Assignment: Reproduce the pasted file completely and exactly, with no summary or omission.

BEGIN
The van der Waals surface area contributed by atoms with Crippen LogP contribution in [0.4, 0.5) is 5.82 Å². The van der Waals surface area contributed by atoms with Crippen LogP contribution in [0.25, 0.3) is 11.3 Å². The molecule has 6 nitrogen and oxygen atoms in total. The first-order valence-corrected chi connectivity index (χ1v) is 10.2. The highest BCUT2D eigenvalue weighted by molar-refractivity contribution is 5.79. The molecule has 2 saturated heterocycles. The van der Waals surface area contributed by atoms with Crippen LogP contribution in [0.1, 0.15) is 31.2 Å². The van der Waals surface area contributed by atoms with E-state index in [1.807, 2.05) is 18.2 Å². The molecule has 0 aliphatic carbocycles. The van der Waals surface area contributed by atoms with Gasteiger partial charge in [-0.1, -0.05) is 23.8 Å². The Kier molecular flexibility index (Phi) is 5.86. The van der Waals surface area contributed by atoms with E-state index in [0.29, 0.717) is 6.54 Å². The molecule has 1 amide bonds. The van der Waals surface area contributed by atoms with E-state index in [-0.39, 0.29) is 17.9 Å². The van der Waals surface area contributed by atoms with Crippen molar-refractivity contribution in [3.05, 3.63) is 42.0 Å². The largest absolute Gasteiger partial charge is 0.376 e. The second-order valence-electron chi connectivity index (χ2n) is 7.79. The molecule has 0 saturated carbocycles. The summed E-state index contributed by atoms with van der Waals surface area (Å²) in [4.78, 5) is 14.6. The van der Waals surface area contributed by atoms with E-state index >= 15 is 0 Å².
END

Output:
The van der Waals surface area contributed by atoms with Crippen LogP contribution in [0.4, 0.5) is 5.82 Å². The van der Waals surface area contributed by atoms with Crippen LogP contribution in [0.25, 0.3) is 11.3 Å². The molecule has 6 nitrogen and oxygen atoms in total. The first-order valence-corrected chi connectivity index (χ1v) is 10.2. The highest BCUT2D eigenvalue weighted by molar-refractivity contribution is 5.79. The molecule has 2 saturated heterocycles. The van der Waals surface area contributed by atoms with Crippen LogP contribution in [0.1, 0.15) is 31.2 Å². The van der Waals surface area contributed by atoms with E-state index in [1.807, 2.05) is 18.2 Å². The molecule has 0 aliphatic carbocycles. The van der Waals surface area contributed by atoms with Gasteiger partial charge in [-0.1, -0.05) is 23.8 Å². The Kier molecular flexibility index (Phi) is 5.86. The van der Waals surface area contributed by atoms with E-state index in [0.29, 0.717) is 6.54 Å². The molecule has 1 amide bonds. The van der Waals surface area contributed by atoms with E-state index in [-0.39, 0.29) is 17.9 Å². The van der Waals surface area contributed by atoms with Crippen molar-refractivity contribution in [3.05, 3.63) is 42.0 Å². The largest absolute Gasteiger partial charge is 0.376 e. The second-order valence-electron chi connectivity index (χ2n) is 7.79. The molecule has 0 saturated carbocycles. The summed E-state index contributed by atoms with van der Waals surface area (Å²) in [4.78, 5) is 14.6. The van der Waals surface area contributed by atoms with E-state index >= 15 is 0 Å².